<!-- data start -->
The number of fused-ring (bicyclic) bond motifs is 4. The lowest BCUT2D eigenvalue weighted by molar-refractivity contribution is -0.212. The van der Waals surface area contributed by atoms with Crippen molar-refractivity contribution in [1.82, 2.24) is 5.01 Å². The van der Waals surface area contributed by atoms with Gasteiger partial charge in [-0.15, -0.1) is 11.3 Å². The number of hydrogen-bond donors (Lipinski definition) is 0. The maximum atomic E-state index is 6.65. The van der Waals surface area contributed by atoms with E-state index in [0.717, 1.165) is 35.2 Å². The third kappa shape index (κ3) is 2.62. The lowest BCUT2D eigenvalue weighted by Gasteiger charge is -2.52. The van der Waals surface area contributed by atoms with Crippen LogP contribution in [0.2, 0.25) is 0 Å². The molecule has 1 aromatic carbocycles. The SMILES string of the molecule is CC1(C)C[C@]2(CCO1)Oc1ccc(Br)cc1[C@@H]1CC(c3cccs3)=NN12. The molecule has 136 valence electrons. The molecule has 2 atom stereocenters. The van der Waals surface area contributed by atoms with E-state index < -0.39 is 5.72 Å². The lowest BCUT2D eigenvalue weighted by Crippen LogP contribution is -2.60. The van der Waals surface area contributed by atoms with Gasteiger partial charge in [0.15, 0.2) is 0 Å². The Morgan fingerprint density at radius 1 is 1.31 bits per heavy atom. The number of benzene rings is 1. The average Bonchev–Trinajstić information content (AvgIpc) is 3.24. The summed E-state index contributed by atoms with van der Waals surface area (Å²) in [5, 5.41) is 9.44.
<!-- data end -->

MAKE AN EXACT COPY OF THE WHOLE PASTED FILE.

The number of fused-ring (bicyclic) bond motifs is 4. The lowest BCUT2D eigenvalue weighted by molar-refractivity contribution is -0.212. The van der Waals surface area contributed by atoms with Crippen molar-refractivity contribution in [1.82, 2.24) is 5.01 Å². The van der Waals surface area contributed by atoms with Gasteiger partial charge in [-0.15, -0.1) is 11.3 Å². The number of hydrogen-bond donors (Lipinski definition) is 0. The maximum atomic E-state index is 6.65. The van der Waals surface area contributed by atoms with E-state index in [0.717, 1.165) is 35.2 Å². The third kappa shape index (κ3) is 2.62. The lowest BCUT2D eigenvalue weighted by Gasteiger charge is -2.52. The van der Waals surface area contributed by atoms with Crippen LogP contribution in [0.2, 0.25) is 0 Å². The molecule has 1 aromatic carbocycles. The SMILES string of the molecule is CC1(C)C[C@]2(CCO1)Oc1ccc(Br)cc1[C@@H]1CC(c3cccs3)=NN12. The molecule has 136 valence electrons. The molecule has 2 atom stereocenters. The van der Waals surface area contributed by atoms with E-state index < -0.39 is 5.72 Å². The lowest BCUT2D eigenvalue weighted by Crippen LogP contribution is -2.60. The van der Waals surface area contributed by atoms with Gasteiger partial charge in [0.15, 0.2) is 0 Å². The Morgan fingerprint density at radius 1 is 1.31 bits per heavy atom. The number of benzene rings is 1. The average Bonchev–Trinajstić information content (AvgIpc) is 3.24. The summed E-state index contributed by atoms with van der Waals surface area (Å²) in [5, 5.41) is 9.44.